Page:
Alvin Bud' Dupree, Defensive End/Outside Linebacker, Kentucky
ARM LENGTH: 32 5/8"
WEIGHT: 269 lbs.
HANDS: 9 3/4"
40-YARD DASH: 4.56 sec
VERTICAL JUMP: 42.0"
BROAD JUMP: 138.0"
20-YARD SHUTTLE: 4.47 sec
3-CONE DRILL:: 7.49 sec
One of the most polarizing prospects of the 2015 NFL draft is Kentucky pass-rusher Alvin 'Bud' Dupree.
At 6'3", 270 pounds, Dupree played in a 4-3/3-4 hybrid scheme that saw him used as more of a 3-4 outside linebacker than a 4-3 defensive end. This past season, Dupree led all SEC defensive linemen with 74 total tackles to go with 12.5 tackles for loss and 7.5 quarterback sacks.
He finished his four-year career with 23.5 sacks, 247 tackles, 38 tackles for loss and four forced fumbles while starting in the final 38 games of his career. Dupree was a terror off the edge, and he could thrive in the NFL if used properly.
What makes him so intriguing is his immense talent and potential, which were evident in brief glimpses in college, but he never consistently dominated a game like a potential top-10 pick should.
What makes Dupree stand out is his speed and burst off the snap. He beats opposing lineman off the snap as good as any prospect in this draft, which is what has scouts drooling over his potential in the NFL.
However, Dupree is like a fish out of water. He struggles to shed blockers and gets stoned when lineman are able to set their base against him. Dupree isn't technically sound either. His dip-and-rip move leaves a lot to be desired of a pass-rusher. He simply cannot get off blocks if he doesn't beat his lineman to the edge.
Dupree's inability to shed blocks translates into the run game as well. He once lineman get theirs mitts on him, Dupree is too often helpless to get free or even maintain his ground. Don't let his high tackle count deceive you. Many of those were hustle tackles, from tackling ball-carriers past the line of scrimmage.
The good news is when Dupree did gets his arms up and his base set, he showed he could toss aside lineman and get to the QB. Tight ends had little chance against Dupree as he tossed them aside. If Dupree could develop his technique and not just rely on his speed, he could become a dominant NFL pass-rusher.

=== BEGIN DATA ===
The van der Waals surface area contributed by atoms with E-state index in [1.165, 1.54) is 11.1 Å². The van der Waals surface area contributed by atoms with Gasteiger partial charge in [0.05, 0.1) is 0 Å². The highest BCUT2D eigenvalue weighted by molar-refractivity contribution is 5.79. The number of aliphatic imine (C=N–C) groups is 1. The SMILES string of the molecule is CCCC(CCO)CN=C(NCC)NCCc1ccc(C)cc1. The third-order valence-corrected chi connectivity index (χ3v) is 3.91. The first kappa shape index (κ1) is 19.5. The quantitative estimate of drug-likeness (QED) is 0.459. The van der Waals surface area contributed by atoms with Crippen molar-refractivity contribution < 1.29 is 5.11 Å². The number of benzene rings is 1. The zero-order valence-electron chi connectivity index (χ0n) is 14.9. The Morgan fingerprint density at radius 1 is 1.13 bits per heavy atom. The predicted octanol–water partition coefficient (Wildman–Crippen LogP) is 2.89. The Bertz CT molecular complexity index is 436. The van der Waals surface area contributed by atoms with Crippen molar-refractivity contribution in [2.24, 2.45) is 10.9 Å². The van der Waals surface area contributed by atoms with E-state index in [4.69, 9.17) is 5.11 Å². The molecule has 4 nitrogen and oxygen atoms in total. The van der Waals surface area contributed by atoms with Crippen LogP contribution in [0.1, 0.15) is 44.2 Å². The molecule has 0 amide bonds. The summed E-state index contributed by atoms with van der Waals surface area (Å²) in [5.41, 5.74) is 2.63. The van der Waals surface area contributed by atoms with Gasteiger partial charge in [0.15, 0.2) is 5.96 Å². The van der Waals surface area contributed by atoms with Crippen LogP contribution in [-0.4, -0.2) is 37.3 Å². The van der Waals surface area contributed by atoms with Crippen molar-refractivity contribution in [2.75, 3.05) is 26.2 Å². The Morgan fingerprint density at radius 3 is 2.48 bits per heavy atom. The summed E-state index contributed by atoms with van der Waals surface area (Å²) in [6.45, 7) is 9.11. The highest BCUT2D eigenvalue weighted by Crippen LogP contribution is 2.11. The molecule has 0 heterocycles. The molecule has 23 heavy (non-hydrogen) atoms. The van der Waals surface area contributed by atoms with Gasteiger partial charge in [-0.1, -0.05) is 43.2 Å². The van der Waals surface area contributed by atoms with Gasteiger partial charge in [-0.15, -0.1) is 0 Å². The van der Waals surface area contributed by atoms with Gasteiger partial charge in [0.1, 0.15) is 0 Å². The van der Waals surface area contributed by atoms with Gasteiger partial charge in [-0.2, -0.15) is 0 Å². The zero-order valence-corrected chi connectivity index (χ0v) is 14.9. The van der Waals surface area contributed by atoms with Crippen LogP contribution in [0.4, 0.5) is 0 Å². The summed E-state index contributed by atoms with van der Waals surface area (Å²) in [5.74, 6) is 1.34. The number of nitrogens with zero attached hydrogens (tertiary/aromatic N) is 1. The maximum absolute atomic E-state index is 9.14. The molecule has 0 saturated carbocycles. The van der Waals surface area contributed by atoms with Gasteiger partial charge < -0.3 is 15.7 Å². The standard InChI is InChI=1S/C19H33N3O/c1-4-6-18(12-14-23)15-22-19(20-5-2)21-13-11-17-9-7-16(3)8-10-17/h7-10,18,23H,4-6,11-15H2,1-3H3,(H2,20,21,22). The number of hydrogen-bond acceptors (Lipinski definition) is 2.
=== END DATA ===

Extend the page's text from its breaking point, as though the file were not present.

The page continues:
Still, I don't see Dupree making a big impact as a rookie until he further sharpens his technique. He'd be a nice situational pass-rusher. He reminds me a bit of Dee Ford coming out of Auburn last year: Explosive off the snap, but disappears if lineman are able to engage him.
I believe Dupree's best chance to succeed in the NFL is likely as a 3-4 rush backer. His weakness in run defense can be masked easier while giving him more spots to rush the passer from, whereas a 4-3 defensive tends to rush from outside. Dupree rushed from both the outside and interior at Kentucky, and allowing him to move around the line of scrimmage is probably what's best for him in the NFL.
As for what he could become in the NFL, I like Rob Rang's comparison to Titans linebacker Kamerion Wimbley in his evaluation of Dupree.
Productive pass rusher whose success stems from his physical gifts and technique. Dupree possesses long arms, a quick burst, the flexibility to turn the corner and an explosive burst to close when the ball carrier is near. Dupree varies his rushes, lulling opponents to sleep with one speed and surprising them with an occasional extra burst to generate big plays at critical moments.
COMPARES TO: Kamerion Wimbley, Tennessee Titans - Like Wimbley, Dupree has the blend of length and burst to enjoy a long, productive career as an NFL edge rusher. To achieve his full potential, however, he'll need to get stronger in run support.
As for where Dupree could go in this year's draft, it all depends on who you ask. Some think he should go in the top 10, possibly as high as No. 5 to Washington. Others thinks he's a better fit later in the first round to a team like the Colts, Cardinals or Steelers.
Here's a nice scouting video on Dupree by Battle Red Blog's Brett Kollmann: